Gregory Pepper & His Problems
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Gregory Pepper & His Problems


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This band has not uploaded any videos



""these songs will set up shop in your brain...""

For a few years now, Gregory Pepper has been quietly proving himself to be the best Canadian songwriter still flying under the radar. In his latest effort, Escape From Crystal Skull Mountain, he weaves his trademark pop gems into a cohesive and powerful album. The songs are short — the longest track clocks in at under three minutes, and the average length is about a minute and a half — but, almost without fail, they are catchy and lyrically resplendent. Make no mistake: these songs will set up shop in your brain and put themselves on repeat. I’ve never had so many different tracks from one album stuck in my head and it’s a testament to Pepper’s songwriting skills that this is a pleasant affliction. The album has a loose concept but the songs touch on everything from childhood nostalgia in “Wandering By” to Faulknerian ghost sex in “Dearly Departed” (sample lyric: “My baby was six feet under but now she’s under the covers with me”). Death, as in every Pepper production, merrily stalks the lyric sheet. - Edmonton Journal

""An intelligently crafted pop album...""

With Trumpets Flaring is a classic bedroom pop record, full of sweet sounds contemplating topics of grim introspection.

There are no actual trumpets, but there’s a waltz about suicide ("If You Try"), a grinning prostitution ditty ("I Was A John"), and "It Must Be True" features a perfect Brian Wilson moment when Pepper, self-harmonizing with multiple overdubs, croons, "This is your brain on self-hatred."

Not that the album is a total bummer. As a whole, it’s actually quite light-hearted. Pepper not only sugarcoats his heavy topics, but he adds silliness to songs with eclectic production and composition choices. The first tune starts with an accordion melody that leads into a cheap Casio disco with vocals like Max Headroom singing Beach Boys karaoke. There’s even a guest opera singer on the album’s penultimate track, "Gregory Pepper Coronation."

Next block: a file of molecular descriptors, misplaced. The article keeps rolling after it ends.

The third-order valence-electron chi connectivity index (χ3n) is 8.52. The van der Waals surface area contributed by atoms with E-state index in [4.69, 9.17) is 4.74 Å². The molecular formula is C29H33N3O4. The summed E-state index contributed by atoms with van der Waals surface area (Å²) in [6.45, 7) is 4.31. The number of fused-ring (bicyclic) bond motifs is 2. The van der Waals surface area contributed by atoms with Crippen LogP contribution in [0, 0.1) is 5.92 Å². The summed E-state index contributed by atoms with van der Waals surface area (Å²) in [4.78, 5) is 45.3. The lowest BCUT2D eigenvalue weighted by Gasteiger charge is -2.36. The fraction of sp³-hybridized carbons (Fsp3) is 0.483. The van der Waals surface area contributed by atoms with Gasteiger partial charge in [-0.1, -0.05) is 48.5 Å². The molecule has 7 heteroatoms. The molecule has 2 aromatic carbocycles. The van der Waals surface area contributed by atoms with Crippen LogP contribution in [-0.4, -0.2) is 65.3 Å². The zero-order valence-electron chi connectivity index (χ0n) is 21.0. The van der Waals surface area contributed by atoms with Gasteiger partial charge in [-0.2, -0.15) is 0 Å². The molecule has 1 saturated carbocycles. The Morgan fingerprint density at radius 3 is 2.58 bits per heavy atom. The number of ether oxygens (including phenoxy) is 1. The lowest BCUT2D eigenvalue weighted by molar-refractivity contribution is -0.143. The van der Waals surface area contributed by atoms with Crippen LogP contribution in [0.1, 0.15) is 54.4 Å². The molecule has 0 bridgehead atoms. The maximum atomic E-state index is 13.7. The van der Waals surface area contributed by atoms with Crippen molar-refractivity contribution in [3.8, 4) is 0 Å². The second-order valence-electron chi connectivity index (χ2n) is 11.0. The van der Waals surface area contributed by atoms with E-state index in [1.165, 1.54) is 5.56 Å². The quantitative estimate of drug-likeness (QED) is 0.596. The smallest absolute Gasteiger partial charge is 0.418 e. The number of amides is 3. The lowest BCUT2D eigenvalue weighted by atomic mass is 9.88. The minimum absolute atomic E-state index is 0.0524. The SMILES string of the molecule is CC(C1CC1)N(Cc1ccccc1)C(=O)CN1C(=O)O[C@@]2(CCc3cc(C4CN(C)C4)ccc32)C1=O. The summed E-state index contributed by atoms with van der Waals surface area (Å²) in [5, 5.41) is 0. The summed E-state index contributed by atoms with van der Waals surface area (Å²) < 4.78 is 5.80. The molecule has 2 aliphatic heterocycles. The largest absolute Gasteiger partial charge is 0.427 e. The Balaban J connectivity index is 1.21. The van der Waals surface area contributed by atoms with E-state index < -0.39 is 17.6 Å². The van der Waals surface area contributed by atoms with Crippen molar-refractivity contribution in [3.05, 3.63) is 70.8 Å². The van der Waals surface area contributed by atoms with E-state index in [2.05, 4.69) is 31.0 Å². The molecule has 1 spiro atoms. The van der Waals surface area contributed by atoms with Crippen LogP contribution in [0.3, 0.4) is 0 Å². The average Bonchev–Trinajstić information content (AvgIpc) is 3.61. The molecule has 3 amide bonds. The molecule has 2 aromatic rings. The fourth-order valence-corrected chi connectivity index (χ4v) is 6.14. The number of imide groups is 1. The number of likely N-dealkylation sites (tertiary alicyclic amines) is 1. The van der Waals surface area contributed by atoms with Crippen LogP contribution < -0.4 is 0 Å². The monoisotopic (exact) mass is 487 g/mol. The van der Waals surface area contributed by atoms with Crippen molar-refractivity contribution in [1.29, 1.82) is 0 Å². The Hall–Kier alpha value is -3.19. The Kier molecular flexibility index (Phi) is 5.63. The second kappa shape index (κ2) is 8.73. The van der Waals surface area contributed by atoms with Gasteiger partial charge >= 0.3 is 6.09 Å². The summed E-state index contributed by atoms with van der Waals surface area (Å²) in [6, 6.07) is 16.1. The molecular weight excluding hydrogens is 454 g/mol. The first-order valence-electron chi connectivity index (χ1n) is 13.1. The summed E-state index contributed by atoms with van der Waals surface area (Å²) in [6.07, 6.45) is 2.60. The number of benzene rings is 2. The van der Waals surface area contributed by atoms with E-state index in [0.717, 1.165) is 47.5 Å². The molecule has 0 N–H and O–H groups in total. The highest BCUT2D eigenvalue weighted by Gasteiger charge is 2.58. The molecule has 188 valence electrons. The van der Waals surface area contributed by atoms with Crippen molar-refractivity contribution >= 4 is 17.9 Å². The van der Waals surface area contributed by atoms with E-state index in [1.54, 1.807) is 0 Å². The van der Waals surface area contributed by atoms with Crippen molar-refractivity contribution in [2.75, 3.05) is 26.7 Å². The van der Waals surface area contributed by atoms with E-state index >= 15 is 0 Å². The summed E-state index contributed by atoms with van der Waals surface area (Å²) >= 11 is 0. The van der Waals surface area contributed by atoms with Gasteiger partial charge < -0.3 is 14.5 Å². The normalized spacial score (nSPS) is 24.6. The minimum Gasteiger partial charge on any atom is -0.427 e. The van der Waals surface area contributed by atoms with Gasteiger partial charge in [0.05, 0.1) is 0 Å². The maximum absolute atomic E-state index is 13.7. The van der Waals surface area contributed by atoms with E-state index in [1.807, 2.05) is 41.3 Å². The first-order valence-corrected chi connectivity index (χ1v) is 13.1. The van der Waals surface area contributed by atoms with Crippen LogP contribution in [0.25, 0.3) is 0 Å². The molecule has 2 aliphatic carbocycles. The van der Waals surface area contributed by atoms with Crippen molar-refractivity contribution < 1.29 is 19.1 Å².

Despite the unusual songs, the record flows so smoothly that first time listeners will likely find themselves the track number to see if they’re hearing a new song. This is an intelligently crafted pop album. Keep your eye on Gregory Pepper And His Problems. - Chart Attack

""Brian Wilson, you've met your match...""

Brian Wilson, you've met your match. Okay, toss aside that hyperbole and just spend some time with Escape From Crystal Skull Mountain, the latest album from Guelph, Ontario's wunderkind Gregory Pepper. Then, feel free to make your own judgement calls. But hot damn, if this album isn't something.

The disc begins with the breezy and freewheeling "All Are Welcome," a gorgeous introduction and the first of 15 reasons why Pepper is a force to be reckoned with. Reason two is the buoyant and bubbly "Persona Non Grata." Think Laurel Canyon or 70s era album rock. The jocular "I Don't Feel Like Playing Air Guitar Tonight," is piano-based and arguably one of the album's best. Direct, straightforward and undeniably potent, it's the kind of song that Pepper can wear on his lapel with pride. It is also here that one can see Pepper is not inclined to take himself too seriously. Whereas many artists force the issue far too easily, Pepper seems fine mixing it up and making a mockery of himself as a musician. Further proof is the funk horns on the summery "Do the 'Die Inside," and the brisk foray "Wandering By," a doe-eyed look at nostalgia, and more specifically, childhood.